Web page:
1 in 8 young australians are neet

The OECD suggests Australia needs to rekindle VET’s value as strong pathway to employment.

Over the past two years the Organisation for Economic Cooperation and Development (OECD ) has published five reports in its Investing in Youth series. Early September saw the release of Investing in Youth: Australia (240 pages). At the heart of the report is consideration of what can best be done to support young people who are ‘not in employment, education or training’ (NEET). It’s important to note that VET is one of ten key policy options for improving the outlook for the NEET group.

Almost 12% of young Australians – 580,000 individual young people – are NEET. A low level of educational attainment is one very significant predictor of NEET status. If your highest level of education is Year 10 you are three times more likely to be NEET. But the problem is more encompassing that that. In 2015 almost one in five Australians between the ages of 16 and 24 were NEET.

The OECD spruiks the importance of VET as a pathway to work and further study for young Australians, including those in the NEET group. But the OECD is not glib about this; it notes some direct challenges for us if VET is to play that role well. For example, the section of the report on vocational training (pages 162-181) includes this startling data point: the completion rate for full time VET students stands at 46%, compared with an average rate in other OECD countries of 64%.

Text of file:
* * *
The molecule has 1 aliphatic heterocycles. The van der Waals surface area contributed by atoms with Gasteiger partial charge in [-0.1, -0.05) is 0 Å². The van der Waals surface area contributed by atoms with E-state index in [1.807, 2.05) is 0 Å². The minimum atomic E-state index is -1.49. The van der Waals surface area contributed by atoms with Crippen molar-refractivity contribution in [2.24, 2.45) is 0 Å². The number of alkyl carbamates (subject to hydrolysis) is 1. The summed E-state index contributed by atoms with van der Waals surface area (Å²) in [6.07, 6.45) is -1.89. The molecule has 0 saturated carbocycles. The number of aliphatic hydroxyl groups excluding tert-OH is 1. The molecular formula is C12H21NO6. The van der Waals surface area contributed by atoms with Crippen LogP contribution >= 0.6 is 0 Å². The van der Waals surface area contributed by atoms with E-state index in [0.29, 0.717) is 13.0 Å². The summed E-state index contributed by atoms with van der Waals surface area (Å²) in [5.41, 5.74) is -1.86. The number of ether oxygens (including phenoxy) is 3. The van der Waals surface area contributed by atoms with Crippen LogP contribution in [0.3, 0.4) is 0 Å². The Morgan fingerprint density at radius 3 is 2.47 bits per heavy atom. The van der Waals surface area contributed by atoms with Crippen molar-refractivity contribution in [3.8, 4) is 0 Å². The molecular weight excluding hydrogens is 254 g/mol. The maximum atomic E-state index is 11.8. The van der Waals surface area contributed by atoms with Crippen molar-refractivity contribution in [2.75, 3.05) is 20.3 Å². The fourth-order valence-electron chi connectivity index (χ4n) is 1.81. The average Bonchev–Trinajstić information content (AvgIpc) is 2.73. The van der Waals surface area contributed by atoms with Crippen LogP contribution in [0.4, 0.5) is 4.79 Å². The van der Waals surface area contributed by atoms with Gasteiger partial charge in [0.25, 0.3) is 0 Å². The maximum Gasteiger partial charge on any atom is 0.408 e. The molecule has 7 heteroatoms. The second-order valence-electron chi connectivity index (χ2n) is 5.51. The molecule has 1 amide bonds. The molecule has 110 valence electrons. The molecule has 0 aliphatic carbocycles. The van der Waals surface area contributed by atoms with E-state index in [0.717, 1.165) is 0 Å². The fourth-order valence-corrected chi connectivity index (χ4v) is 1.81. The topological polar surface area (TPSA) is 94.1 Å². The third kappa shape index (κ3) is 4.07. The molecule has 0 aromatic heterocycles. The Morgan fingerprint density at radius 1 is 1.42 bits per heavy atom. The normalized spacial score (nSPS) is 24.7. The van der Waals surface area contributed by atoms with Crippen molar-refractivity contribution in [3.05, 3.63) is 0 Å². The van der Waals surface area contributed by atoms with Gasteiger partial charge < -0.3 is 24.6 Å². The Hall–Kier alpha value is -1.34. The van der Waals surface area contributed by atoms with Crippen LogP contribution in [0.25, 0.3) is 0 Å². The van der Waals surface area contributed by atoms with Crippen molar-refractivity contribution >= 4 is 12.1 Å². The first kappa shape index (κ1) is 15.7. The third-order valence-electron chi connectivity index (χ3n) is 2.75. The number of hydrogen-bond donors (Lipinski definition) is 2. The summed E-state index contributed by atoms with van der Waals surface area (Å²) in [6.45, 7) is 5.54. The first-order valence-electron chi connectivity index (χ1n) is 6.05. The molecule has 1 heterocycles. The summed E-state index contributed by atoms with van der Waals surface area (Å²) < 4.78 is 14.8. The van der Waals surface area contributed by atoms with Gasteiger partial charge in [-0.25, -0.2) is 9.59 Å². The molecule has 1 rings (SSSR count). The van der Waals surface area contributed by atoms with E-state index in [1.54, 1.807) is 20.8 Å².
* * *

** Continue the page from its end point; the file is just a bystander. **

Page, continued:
Strategies for improving outcomes for young people

We do need to do more to help young people stay in the game, both for their own benefit and for the national benefit. The report suggests several strategies Australia could do more about: improve quality in the system, provide better career advice to young people, and ensure that much more information is readily available about providers and job outcomes.

Beyond those strategies the report suggests we need to be:

  • much more vigorous in promoting VET as an educational pathway that is of equal status with higher education, and
  • much more adventurous in how we use apprenticeships as a pathway to work.

Each of these suggestions has scored a place on Australia’s national VET agenda for many years. They seem unlikely to move along unless we tackle them with urgency and innovation.